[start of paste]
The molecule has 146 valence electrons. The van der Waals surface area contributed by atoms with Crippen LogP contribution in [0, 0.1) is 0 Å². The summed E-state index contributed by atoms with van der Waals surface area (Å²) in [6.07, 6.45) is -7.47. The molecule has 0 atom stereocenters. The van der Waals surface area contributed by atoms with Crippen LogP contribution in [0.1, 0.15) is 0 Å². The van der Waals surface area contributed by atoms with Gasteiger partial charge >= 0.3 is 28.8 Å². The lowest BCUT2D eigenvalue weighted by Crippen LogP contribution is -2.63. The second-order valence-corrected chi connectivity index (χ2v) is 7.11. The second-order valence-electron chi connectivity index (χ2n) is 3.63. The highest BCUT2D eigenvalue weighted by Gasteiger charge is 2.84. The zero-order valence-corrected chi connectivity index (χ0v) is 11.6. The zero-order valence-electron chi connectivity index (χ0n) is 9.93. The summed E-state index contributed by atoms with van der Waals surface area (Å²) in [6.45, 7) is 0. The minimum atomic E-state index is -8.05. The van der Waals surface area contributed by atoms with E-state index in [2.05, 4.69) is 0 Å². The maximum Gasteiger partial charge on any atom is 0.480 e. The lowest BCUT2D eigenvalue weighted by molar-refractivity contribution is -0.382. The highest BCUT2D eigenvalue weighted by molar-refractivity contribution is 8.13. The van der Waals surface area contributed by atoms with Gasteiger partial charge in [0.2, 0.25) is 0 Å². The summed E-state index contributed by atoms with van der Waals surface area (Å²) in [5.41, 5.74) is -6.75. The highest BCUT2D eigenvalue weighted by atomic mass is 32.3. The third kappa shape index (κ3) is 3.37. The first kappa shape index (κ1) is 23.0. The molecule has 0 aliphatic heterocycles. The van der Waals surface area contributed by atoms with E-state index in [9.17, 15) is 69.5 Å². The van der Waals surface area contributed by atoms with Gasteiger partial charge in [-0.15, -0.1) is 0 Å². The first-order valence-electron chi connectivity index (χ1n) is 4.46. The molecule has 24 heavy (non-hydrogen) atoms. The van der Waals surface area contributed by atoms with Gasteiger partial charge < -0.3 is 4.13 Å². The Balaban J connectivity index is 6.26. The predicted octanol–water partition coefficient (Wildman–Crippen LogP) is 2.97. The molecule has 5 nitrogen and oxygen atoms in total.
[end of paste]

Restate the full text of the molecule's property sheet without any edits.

The molecule has 146 valence electrons. The van der Waals surface area contributed by atoms with Crippen LogP contribution in [0, 0.1) is 0 Å². The summed E-state index contributed by atoms with van der Waals surface area (Å²) in [6.07, 6.45) is -7.47. The molecule has 0 atom stereocenters. The van der Waals surface area contributed by atoms with Crippen LogP contribution in [0.1, 0.15) is 0 Å². The van der Waals surface area contributed by atoms with Gasteiger partial charge >= 0.3 is 28.8 Å². The lowest BCUT2D eigenvalue weighted by Crippen LogP contribution is -2.63. The second-order valence-corrected chi connectivity index (χ2v) is 7.11. The second-order valence-electron chi connectivity index (χ2n) is 3.63. The highest BCUT2D eigenvalue weighted by Gasteiger charge is 2.84. The zero-order valence-corrected chi connectivity index (χ0v) is 11.6. The zero-order valence-electron chi connectivity index (χ0n) is 9.93. The summed E-state index contributed by atoms with van der Waals surface area (Å²) in [6.45, 7) is 0. The minimum atomic E-state index is -8.05. The van der Waals surface area contributed by atoms with E-state index in [2.05, 4.69) is 0 Å². The maximum Gasteiger partial charge on any atom is 0.480 e. The lowest BCUT2D eigenvalue weighted by molar-refractivity contribution is -0.382. The highest BCUT2D eigenvalue weighted by molar-refractivity contribution is 8.13. The van der Waals surface area contributed by atoms with Gasteiger partial charge in [0.2, 0.25) is 0 Å². The summed E-state index contributed by atoms with van der Waals surface area (Å²) in [5.41, 5.74) is -6.75. The highest BCUT2D eigenvalue weighted by atomic mass is 32.3. The third kappa shape index (κ3) is 3.37. The first kappa shape index (κ1) is 23.0. The molecule has 0 aliphatic heterocycles. The van der Waals surface area contributed by atoms with E-state index in [9.17, 15) is 69.5 Å². The van der Waals surface area contributed by atoms with Gasteiger partial charge in [-0.15, -0.1) is 0 Å². The first-order valence-electron chi connectivity index (χ1n) is 4.46. The molecule has 24 heavy (non-hydrogen) atoms. The van der Waals surface area contributed by atoms with Gasteiger partial charge < -0.3 is 4.13 Å². The Balaban J connectivity index is 6.26. The predicted octanol–water partition coefficient (Wildman–Crippen LogP) is 2.97. The molecule has 5 nitrogen and oxygen atoms in total.